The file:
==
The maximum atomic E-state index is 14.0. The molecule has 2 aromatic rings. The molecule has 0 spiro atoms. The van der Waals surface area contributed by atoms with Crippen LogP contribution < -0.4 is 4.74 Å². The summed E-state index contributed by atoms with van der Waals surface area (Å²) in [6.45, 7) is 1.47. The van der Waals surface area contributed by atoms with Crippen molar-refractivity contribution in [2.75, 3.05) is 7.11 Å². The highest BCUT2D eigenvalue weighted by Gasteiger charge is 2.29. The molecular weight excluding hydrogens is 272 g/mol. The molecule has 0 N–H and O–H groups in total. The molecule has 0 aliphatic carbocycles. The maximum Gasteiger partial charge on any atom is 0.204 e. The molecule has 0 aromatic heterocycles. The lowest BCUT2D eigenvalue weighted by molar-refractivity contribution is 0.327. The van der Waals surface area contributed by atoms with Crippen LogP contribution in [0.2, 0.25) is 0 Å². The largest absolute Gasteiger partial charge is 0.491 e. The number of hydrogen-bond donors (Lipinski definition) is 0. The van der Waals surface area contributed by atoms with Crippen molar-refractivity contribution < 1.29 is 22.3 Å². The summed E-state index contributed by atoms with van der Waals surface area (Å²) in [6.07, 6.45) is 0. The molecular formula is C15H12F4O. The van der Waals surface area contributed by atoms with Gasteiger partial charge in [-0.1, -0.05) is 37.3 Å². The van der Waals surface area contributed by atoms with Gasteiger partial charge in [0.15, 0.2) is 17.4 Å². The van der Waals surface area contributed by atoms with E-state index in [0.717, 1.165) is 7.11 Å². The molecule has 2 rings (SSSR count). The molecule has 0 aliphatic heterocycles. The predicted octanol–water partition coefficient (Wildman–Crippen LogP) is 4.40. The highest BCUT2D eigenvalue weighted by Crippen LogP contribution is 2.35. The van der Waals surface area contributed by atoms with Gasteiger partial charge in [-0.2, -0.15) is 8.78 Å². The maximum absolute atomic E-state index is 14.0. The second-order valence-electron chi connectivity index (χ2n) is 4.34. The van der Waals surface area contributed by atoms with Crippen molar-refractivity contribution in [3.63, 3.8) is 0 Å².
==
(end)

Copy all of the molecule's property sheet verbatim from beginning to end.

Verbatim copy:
The maximum atomic E-state index is 14.0. The molecule has 2 aromatic rings. The molecule has 0 spiro atoms. The van der Waals surface area contributed by atoms with Crippen LogP contribution < -0.4 is 4.74 Å². The summed E-state index contributed by atoms with van der Waals surface area (Å²) in [6.45, 7) is 1.47. The van der Waals surface area contributed by atoms with Crippen molar-refractivity contribution in [2.75, 3.05) is 7.11 Å². The highest BCUT2D eigenvalue weighted by Gasteiger charge is 2.29. The molecular weight excluding hydrogens is 272 g/mol. The molecule has 0 N–H and O–H groups in total. The molecule has 0 aliphatic carbocycles. The maximum Gasteiger partial charge on any atom is 0.204 e. The molecule has 0 aromatic heterocycles. The lowest BCUT2D eigenvalue weighted by molar-refractivity contribution is 0.327. The van der Waals surface area contributed by atoms with Crippen LogP contribution in [0.2, 0.25) is 0 Å². The largest absolute Gasteiger partial charge is 0.491 e. The number of hydrogen-bond donors (Lipinski definition) is 0. The van der Waals surface area contributed by atoms with Crippen molar-refractivity contribution < 1.29 is 22.3 Å². The summed E-state index contributed by atoms with van der Waals surface area (Å²) in [6.07, 6.45) is 0. The molecular formula is C15H12F4O. The van der Waals surface area contributed by atoms with Gasteiger partial charge in [-0.1, -0.05) is 37.3 Å². The van der Waals surface area contributed by atoms with Gasteiger partial charge in [0.15, 0.2) is 17.4 Å². The van der Waals surface area contributed by atoms with E-state index in [0.717, 1.165) is 7.11 Å². The molecule has 2 rings (SSSR count). The molecule has 0 aliphatic heterocycles. The predicted octanol–water partition coefficient (Wildman–Crippen LogP) is 4.40. The highest BCUT2D eigenvalue weighted by Crippen LogP contribution is 2.35. The van der Waals surface area contributed by atoms with Gasteiger partial charge in [-0.2, -0.15) is 8.78 Å². The maximum absolute atomic E-state index is 14.0. The second-order valence-electron chi connectivity index (χ2n) is 4.34. The van der Waals surface area contributed by atoms with Crippen molar-refractivity contribution in [3.63, 3.8) is 0 Å².